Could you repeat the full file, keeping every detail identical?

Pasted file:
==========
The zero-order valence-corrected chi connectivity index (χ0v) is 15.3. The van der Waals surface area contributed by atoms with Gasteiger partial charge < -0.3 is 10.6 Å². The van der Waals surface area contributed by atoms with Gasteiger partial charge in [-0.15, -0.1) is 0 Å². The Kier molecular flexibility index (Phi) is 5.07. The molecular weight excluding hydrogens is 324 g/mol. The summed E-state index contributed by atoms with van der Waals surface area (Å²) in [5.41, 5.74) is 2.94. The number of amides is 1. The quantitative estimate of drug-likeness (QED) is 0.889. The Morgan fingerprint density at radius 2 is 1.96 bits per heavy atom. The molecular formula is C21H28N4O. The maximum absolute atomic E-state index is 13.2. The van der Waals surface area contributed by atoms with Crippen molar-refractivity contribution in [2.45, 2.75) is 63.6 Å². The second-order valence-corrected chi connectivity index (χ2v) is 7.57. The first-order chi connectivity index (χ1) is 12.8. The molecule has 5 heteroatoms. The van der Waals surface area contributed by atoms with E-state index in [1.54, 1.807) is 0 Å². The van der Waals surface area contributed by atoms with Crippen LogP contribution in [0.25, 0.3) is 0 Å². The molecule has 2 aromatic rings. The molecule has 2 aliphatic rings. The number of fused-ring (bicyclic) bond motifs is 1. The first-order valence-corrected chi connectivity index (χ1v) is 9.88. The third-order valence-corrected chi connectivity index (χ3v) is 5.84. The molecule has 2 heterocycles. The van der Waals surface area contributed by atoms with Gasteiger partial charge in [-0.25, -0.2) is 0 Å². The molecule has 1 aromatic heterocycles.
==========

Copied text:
The zero-order valence-corrected chi connectivity index (χ0v) is 15.3. The van der Waals surface area contributed by atoms with Gasteiger partial charge < -0.3 is 10.6 Å². The van der Waals surface area contributed by atoms with Gasteiger partial charge in [-0.15, -0.1) is 0 Å². The Kier molecular flexibility index (Phi) is 5.07. The molecular weight excluding hydrogens is 324 g/mol. The summed E-state index contributed by atoms with van der Waals surface area (Å²) in [5.41, 5.74) is 2.94. The number of amides is 1. The quantitative estimate of drug-likeness (QED) is 0.889. The Morgan fingerprint density at radius 2 is 1.96 bits per heavy atom. The molecular formula is C21H28N4O. The maximum absolute atomic E-state index is 13.2. The van der Waals surface area contributed by atoms with Crippen molar-refractivity contribution in [2.45, 2.75) is 63.6 Å². The second-order valence-corrected chi connectivity index (χ2v) is 7.57. The first-order chi connectivity index (χ1) is 12.8. The molecule has 5 heteroatoms. The van der Waals surface area contributed by atoms with E-state index in [1.54, 1.807) is 0 Å². The van der Waals surface area contributed by atoms with Crippen LogP contribution in [0.25, 0.3) is 0 Å². The molecule has 2 aromatic rings. The molecule has 2 aliphatic rings. The number of fused-ring (bicyclic) bond motifs is 1. The first-order valence-corrected chi connectivity index (χ1v) is 9.88. The third-order valence-corrected chi connectivity index (χ3v) is 5.84. The molecule has 2 heterocycles. The van der Waals surface area contributed by atoms with Gasteiger partial charge in [-0.25, -0.2) is 0 Å². The molecule has 1 aromatic heterocycles.